Although Kabza De Small seemed comfortable breaking bread with the OG, the mainstream media space has proven hostile towards artists, though passively. A good example is De Mthuda and Njelic’s interview on eNCA in 2019. There to discuss their mega-hit Shesha, the two artists, especially De Mthuda, didn’t seem comfortable expressing themselves purely in English. When De Mthuda appeared on Idols South Africa, there were concerns about the show’s host, ProVerb, interviewing him in English. 

One viewer tweeted, “ProVerb should stop interviewing De Mthuda in English. He is now giving calculated answers and he looks and feels uncomfortable.”

Shaya!, a documentary by filmmaker and hip-hop deejay Papercutt released in 2019, sees amapiano artists such as Kabza De Small, MFR Souls and JazziDisciples speak freely and appear comfortable. 

Papercutt states it was initially challenging to get hold of the subjects. “At first, I thought they were protecting the culture from being infiltrated and I honestly thought they were acting like celebrities,” Papercutt says.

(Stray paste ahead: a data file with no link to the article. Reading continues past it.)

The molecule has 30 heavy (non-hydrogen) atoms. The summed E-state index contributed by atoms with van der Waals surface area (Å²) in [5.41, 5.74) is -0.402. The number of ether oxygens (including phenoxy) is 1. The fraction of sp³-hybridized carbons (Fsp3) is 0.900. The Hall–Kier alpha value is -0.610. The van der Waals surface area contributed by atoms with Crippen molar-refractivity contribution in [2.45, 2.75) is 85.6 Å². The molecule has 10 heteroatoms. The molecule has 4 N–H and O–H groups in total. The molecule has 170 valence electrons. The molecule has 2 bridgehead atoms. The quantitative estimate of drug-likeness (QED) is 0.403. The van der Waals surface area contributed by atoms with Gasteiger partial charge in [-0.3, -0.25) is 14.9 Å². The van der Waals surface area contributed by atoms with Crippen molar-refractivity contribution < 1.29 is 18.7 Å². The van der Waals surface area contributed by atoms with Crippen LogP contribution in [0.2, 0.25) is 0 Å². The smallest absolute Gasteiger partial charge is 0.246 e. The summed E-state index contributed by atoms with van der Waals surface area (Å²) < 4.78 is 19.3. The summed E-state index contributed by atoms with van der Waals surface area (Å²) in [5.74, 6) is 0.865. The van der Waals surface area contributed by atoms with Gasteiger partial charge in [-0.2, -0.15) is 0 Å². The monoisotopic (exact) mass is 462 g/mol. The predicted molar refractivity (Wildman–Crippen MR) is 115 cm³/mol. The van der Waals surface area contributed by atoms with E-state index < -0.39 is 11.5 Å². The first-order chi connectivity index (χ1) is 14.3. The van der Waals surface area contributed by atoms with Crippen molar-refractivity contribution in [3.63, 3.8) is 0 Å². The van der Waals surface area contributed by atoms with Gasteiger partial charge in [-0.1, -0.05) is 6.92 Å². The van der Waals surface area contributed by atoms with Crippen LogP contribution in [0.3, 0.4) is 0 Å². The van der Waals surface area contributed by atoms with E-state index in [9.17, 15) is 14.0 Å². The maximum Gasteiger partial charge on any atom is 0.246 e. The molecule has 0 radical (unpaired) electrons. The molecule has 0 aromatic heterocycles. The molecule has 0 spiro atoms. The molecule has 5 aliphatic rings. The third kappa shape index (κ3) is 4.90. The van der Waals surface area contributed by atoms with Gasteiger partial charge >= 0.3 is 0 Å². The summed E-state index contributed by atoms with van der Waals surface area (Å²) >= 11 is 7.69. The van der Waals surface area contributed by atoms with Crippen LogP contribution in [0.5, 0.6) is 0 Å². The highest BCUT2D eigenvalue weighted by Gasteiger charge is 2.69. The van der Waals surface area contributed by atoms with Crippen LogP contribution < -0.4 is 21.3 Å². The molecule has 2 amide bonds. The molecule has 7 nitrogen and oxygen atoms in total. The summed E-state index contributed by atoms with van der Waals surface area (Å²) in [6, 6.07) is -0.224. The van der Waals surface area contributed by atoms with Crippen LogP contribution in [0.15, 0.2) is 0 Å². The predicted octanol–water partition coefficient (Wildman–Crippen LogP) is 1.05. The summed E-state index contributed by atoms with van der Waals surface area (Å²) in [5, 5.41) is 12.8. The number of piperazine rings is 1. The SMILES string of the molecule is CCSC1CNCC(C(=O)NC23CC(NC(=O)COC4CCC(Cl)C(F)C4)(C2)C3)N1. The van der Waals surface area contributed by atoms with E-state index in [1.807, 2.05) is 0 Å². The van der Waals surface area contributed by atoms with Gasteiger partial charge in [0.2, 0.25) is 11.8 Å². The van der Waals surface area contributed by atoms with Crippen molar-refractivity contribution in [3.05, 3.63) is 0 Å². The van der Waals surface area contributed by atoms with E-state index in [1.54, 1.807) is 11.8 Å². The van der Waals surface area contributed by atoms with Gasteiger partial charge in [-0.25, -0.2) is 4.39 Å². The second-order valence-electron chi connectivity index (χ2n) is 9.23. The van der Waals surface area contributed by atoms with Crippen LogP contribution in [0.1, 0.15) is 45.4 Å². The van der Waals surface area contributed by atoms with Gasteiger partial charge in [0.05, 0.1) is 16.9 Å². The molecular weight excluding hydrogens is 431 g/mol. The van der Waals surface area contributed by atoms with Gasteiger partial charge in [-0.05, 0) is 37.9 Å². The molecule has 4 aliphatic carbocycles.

“There’s a lot of key pioneers that we were supposed to interview but didn’t take us seriously cause we were not representing a national TV broadcaster.” 

It was only after Papercutt and his team were involved in the Corona Amapiano Sunsets Tour that they were allowed into the world of the yanos. “That’s when we were able to really form relationships with every­body,” he says. “And after talking to them individually, I realised that these guys are all actually humble guys… ke majita a ko kasi a grand, it’s just that the industry used to diss amapiano so bad and sideline them.”

The divide between mainstream media and amapiano artists is of both parties’ making. It would be great for media platforms to open up to covering emerging subcultures before they become prominent. And although it’s great that artists enjoy having conversations with each other, it’s equally important that they talk to the media and open themselves to external scrutiny.